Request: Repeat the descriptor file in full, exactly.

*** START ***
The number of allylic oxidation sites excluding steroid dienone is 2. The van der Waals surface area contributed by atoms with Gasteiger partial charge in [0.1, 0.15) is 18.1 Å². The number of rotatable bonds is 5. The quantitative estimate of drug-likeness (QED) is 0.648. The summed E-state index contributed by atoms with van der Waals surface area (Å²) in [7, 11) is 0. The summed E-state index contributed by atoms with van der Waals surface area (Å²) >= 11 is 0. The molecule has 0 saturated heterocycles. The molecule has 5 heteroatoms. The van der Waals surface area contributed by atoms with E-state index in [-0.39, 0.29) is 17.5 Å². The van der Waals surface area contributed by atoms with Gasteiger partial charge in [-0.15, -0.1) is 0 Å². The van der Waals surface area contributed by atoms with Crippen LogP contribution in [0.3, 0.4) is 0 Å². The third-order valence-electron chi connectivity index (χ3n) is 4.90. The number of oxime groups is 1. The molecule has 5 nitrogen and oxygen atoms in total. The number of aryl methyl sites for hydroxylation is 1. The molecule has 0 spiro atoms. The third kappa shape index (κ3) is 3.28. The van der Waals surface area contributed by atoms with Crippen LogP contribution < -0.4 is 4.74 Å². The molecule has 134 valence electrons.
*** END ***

The number of allylic oxidation sites excluding steroid dienone is 2. The van der Waals surface area contributed by atoms with Gasteiger partial charge in [0.1, 0.15) is 18.1 Å². The number of rotatable bonds is 5. The quantitative estimate of drug-likeness (QED) is 0.648. The summed E-state index contributed by atoms with van der Waals surface area (Å²) in [7, 11) is 0. The summed E-state index contributed by atoms with van der Waals surface area (Å²) >= 11 is 0. The molecule has 0 saturated heterocycles. The molecule has 5 heteroatoms. The van der Waals surface area contributed by atoms with E-state index in [-0.39, 0.29) is 17.5 Å². The van der Waals surface area contributed by atoms with Gasteiger partial charge in [-0.15, -0.1) is 0 Å². The van der Waals surface area contributed by atoms with Crippen LogP contribution in [0.3, 0.4) is 0 Å². The third-order valence-electron chi connectivity index (χ3n) is 4.90. The number of oxime groups is 1. The molecule has 5 nitrogen and oxygen atoms in total. The number of aryl methyl sites for hydroxylation is 1. The molecule has 0 spiro atoms. The third kappa shape index (κ3) is 3.28. The van der Waals surface area contributed by atoms with Crippen LogP contribution < -0.4 is 4.74 Å². The molecule has 134 valence electrons.